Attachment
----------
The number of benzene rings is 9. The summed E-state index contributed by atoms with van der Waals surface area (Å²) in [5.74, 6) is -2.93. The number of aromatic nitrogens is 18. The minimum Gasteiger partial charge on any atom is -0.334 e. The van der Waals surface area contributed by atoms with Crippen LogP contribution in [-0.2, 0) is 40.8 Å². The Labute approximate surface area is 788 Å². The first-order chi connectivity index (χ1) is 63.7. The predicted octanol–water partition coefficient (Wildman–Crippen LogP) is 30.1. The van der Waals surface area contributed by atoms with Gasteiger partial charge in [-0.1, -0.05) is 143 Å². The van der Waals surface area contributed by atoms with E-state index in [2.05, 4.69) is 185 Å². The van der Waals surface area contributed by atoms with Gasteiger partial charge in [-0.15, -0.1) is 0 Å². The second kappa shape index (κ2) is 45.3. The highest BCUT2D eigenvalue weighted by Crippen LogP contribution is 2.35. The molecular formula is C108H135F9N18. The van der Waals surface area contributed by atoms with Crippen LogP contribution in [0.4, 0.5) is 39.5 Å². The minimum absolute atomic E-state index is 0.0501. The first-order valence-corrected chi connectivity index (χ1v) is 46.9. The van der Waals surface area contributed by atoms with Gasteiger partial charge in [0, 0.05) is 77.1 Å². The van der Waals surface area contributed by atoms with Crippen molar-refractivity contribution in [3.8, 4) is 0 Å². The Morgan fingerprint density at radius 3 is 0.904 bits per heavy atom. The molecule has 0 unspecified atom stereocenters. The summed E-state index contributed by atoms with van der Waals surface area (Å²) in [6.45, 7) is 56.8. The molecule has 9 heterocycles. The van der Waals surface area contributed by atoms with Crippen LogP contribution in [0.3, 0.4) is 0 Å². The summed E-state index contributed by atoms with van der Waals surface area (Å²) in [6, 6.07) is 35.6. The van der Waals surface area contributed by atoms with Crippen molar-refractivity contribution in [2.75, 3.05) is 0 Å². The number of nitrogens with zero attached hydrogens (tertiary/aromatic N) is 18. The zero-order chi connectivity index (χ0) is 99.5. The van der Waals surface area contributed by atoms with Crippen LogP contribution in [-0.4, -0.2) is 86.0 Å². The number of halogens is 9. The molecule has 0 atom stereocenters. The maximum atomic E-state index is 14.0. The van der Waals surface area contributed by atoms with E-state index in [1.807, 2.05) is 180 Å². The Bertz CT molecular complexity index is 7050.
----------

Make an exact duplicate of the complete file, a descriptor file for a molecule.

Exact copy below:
The number of benzene rings is 9. The summed E-state index contributed by atoms with van der Waals surface area (Å²) in [5.74, 6) is -2.93. The number of aromatic nitrogens is 18. The minimum Gasteiger partial charge on any atom is -0.334 e. The van der Waals surface area contributed by atoms with Crippen LogP contribution in [-0.2, 0) is 40.8 Å². The Labute approximate surface area is 788 Å². The first-order chi connectivity index (χ1) is 63.7. The predicted octanol–water partition coefficient (Wildman–Crippen LogP) is 30.1. The van der Waals surface area contributed by atoms with Gasteiger partial charge in [-0.1, -0.05) is 143 Å². The van der Waals surface area contributed by atoms with E-state index in [2.05, 4.69) is 185 Å². The van der Waals surface area contributed by atoms with Gasteiger partial charge in [-0.15, -0.1) is 0 Å². The second kappa shape index (κ2) is 45.3. The highest BCUT2D eigenvalue weighted by Crippen LogP contribution is 2.35. The molecular formula is C108H135F9N18. The van der Waals surface area contributed by atoms with Crippen LogP contribution in [0.4, 0.5) is 39.5 Å². The minimum absolute atomic E-state index is 0.0501. The first-order valence-corrected chi connectivity index (χ1v) is 46.9. The van der Waals surface area contributed by atoms with Gasteiger partial charge in [0, 0.05) is 77.1 Å². The van der Waals surface area contributed by atoms with Crippen molar-refractivity contribution in [3.8, 4) is 0 Å². The Morgan fingerprint density at radius 3 is 0.904 bits per heavy atom. The molecule has 0 unspecified atom stereocenters. The summed E-state index contributed by atoms with van der Waals surface area (Å²) in [6.45, 7) is 56.8. The molecule has 9 heterocycles. The van der Waals surface area contributed by atoms with Crippen LogP contribution in [0.3, 0.4) is 0 Å². The summed E-state index contributed by atoms with van der Waals surface area (Å²) in [6, 6.07) is 35.6. The van der Waals surface area contributed by atoms with Crippen molar-refractivity contribution in [2.75, 3.05) is 0 Å². The number of nitrogens with zero attached hydrogens (tertiary/aromatic N) is 18. The zero-order chi connectivity index (χ0) is 99.5. The van der Waals surface area contributed by atoms with Crippen LogP contribution in [-0.4, -0.2) is 86.0 Å². The number of halogens is 9. The molecule has 0 atom stereocenters. The maximum atomic E-state index is 14.0. The van der Waals surface area contributed by atoms with E-state index in [1.807, 2.05) is 180 Å². The Bertz CT molecular complexity index is 7050.